DCFS

Daisy Contreras/NPR Illinois

Lawmakers are urging the Illinois Department of Children and Family Services to be more transparent with the public.

State Rep. Sara Feigenholtz, D-Chicago, said in a press conference Tuesday the agency withheld reports on incidents of child abuse over the last few months. She says the agency took down the data from its website last July — a first after 35 years. “I’m certainly hoping this isn’t secrecy and trying to shroud facts about what’s going on with children," she said. 

DCFS

An Illinois law passed in 2014 was supposed to ensure that families no longer have to give up custody of their children in order to get them necessary mental health treatment. But it remains an issue to this day, and the chief sponsor of the Custody Relinquishment Prevention Act (HB5598) says several state agencies are to blame.

"Swings" By Flickr User halfrain / (CC X 2.0)

Illinois Gov. Bruce Rauner is replacing the long-time watchdog of Illinois’ troubled child welfare system.

Denise Kane has been the inspector general of the Department of Children and Family Services (DCFS) for 24 years.

But Rauner quietly announced last week that he’s replacing her at the end of the month.

Ben Wolf is with the ACLU - which has monitored DCFS under a court order for decade.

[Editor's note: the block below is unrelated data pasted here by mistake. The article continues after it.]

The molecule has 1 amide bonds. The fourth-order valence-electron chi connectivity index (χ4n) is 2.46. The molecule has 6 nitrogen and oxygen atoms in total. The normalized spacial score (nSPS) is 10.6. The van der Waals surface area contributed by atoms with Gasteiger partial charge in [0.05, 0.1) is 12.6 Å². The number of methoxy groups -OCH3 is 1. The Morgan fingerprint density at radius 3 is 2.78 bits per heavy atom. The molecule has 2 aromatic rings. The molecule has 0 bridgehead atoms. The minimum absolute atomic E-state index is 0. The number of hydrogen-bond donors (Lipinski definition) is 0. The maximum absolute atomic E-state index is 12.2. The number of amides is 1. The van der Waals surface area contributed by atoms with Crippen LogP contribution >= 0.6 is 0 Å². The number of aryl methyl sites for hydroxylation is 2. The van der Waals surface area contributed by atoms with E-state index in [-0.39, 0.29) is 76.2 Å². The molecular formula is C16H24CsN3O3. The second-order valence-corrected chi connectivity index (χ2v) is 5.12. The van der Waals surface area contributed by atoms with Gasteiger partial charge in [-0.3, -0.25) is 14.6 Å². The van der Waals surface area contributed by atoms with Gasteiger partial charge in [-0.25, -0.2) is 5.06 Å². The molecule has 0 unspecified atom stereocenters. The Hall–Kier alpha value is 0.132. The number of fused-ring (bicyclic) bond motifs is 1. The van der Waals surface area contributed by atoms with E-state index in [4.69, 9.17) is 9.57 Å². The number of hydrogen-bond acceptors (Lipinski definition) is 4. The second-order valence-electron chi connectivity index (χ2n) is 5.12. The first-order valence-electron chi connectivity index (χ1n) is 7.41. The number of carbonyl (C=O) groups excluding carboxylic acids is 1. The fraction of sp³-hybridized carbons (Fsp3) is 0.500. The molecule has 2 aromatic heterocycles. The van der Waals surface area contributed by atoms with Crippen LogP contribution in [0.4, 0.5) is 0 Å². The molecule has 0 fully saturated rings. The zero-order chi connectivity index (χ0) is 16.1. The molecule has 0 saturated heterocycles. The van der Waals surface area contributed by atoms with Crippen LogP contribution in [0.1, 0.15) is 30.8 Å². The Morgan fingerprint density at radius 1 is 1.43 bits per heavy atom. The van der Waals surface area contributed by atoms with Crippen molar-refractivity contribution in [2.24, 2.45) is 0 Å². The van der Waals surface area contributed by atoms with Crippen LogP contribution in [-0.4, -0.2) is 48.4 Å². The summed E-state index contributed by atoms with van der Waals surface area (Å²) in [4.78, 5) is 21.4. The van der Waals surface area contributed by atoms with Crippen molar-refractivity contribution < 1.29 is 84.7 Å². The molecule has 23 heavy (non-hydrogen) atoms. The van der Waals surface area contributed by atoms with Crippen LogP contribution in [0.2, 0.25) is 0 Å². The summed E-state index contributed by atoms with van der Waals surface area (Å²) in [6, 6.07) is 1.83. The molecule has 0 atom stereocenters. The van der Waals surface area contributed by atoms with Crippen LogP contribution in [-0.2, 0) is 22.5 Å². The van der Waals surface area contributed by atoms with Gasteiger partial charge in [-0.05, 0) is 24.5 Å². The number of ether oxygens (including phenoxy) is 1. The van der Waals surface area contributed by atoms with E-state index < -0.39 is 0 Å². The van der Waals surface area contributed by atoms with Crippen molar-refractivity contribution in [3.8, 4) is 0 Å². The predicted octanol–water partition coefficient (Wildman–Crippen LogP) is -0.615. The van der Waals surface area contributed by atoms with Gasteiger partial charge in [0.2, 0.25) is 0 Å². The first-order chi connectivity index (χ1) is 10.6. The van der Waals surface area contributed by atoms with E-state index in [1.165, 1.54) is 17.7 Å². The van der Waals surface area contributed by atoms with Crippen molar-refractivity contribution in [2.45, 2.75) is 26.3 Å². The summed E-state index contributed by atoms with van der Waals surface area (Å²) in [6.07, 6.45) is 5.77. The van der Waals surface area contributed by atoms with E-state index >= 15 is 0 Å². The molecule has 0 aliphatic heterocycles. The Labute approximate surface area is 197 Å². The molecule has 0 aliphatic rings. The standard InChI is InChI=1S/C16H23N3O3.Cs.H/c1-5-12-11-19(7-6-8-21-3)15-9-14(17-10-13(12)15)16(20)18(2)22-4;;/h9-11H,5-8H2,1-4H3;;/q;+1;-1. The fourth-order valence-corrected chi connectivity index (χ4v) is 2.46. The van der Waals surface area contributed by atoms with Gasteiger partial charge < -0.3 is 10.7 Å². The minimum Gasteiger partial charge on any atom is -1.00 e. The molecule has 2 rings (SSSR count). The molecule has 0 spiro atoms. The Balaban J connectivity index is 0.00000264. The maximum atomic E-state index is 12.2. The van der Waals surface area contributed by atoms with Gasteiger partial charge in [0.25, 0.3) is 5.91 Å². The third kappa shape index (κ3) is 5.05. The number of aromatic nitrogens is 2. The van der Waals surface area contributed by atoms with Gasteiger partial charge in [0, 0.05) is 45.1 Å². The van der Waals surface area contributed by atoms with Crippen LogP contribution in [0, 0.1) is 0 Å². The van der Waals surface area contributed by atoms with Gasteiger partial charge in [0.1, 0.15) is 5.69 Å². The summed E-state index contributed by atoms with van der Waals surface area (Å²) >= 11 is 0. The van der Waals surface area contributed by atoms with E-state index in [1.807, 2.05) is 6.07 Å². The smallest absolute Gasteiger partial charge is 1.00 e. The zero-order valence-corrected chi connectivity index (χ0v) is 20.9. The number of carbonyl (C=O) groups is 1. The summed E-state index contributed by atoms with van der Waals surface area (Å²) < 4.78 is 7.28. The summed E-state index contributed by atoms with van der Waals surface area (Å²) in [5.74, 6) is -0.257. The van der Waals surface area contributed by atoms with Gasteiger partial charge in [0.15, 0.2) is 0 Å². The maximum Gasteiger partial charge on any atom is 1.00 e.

“I never doubted for a moment that her heart was focused on the best interest of the children and not on anything else,” he said.

Governor Names New DCFS Director

Jun 23, 2017
LinkedIn

Illinois Governor Bruce Rauner has appointed Beverly (BJ) Walker as Director of the Department of Children and Family Services (DCFS).

   

Walker has leadership and management experience from more than 30 years in human services and education.

She previously worked for the State of Illinois as Director of Community Operations for the Department of Human Services. Walker also served as Assistant to the Governor for Human Services Reform under Gov. Jim Edgar.

"Swings" By Flickr User halfrain / (CC X 2.0)

A progress report filed in federal court shows that Illinois' child welfare agency has slowly made "incremental" improvements, but concerns linger about the impact of the state's budget impasse and a "revolving door" of leadership.

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